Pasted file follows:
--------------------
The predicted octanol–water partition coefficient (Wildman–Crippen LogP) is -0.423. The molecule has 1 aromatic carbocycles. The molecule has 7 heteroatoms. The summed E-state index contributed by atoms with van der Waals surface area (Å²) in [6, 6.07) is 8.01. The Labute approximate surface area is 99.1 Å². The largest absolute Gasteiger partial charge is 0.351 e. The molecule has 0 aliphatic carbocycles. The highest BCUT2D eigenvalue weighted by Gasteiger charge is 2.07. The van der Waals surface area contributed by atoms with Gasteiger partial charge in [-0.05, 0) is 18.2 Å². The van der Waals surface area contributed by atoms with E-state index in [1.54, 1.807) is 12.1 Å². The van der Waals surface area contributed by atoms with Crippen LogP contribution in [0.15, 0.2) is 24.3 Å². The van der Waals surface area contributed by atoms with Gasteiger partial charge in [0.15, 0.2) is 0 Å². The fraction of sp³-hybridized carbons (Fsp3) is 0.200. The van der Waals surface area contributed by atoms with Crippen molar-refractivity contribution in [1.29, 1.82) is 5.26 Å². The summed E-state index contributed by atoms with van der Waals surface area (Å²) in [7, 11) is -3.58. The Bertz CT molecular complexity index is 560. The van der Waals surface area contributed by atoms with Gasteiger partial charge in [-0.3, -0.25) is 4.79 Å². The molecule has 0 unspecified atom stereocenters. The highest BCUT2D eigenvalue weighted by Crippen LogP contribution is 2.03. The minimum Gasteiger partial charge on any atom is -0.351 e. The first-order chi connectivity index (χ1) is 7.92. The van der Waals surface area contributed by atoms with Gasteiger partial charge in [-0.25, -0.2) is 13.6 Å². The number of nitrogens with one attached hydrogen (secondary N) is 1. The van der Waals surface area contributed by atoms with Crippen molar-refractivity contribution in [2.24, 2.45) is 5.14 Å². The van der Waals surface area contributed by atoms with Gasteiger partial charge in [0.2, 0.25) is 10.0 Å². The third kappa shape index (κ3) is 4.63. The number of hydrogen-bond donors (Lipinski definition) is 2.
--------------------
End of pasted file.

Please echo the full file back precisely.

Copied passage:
The predicted octanol–water partition coefficient (Wildman–Crippen LogP) is -0.423. The molecule has 1 aromatic carbocycles. The molecule has 7 heteroatoms. The summed E-state index contributed by atoms with van der Waals surface area (Å²) in [6, 6.07) is 8.01. The Labute approximate surface area is 99.1 Å². The largest absolute Gasteiger partial charge is 0.351 e. The molecule has 0 aliphatic carbocycles. The highest BCUT2D eigenvalue weighted by Gasteiger charge is 2.07. The van der Waals surface area contributed by atoms with Gasteiger partial charge in [-0.05, 0) is 18.2 Å². The van der Waals surface area contributed by atoms with E-state index in [1.54, 1.807) is 12.1 Å². The van der Waals surface area contributed by atoms with Crippen LogP contribution in [0.15, 0.2) is 24.3 Å². The van der Waals surface area contributed by atoms with Gasteiger partial charge in [0.15, 0.2) is 0 Å². The fraction of sp³-hybridized carbons (Fsp3) is 0.200. The van der Waals surface area contributed by atoms with Crippen molar-refractivity contribution in [1.29, 1.82) is 5.26 Å². The summed E-state index contributed by atoms with van der Waals surface area (Å²) in [7, 11) is -3.58. The Bertz CT molecular complexity index is 560. The van der Waals surface area contributed by atoms with Gasteiger partial charge in [-0.3, -0.25) is 4.79 Å². The molecule has 0 unspecified atom stereocenters. The highest BCUT2D eigenvalue weighted by Crippen LogP contribution is 2.03. The minimum Gasteiger partial charge on any atom is -0.351 e. The first-order chi connectivity index (χ1) is 7.92. The van der Waals surface area contributed by atoms with Gasteiger partial charge in [-0.25, -0.2) is 13.6 Å². The number of nitrogens with one attached hydrogen (secondary N) is 1. The van der Waals surface area contributed by atoms with Crippen molar-refractivity contribution in [2.24, 2.45) is 5.14 Å². The van der Waals surface area contributed by atoms with Gasteiger partial charge in [0.2, 0.25) is 10.0 Å². The third kappa shape index (κ3) is 4.63. The number of hydrogen-bond donors (Lipinski definition) is 2.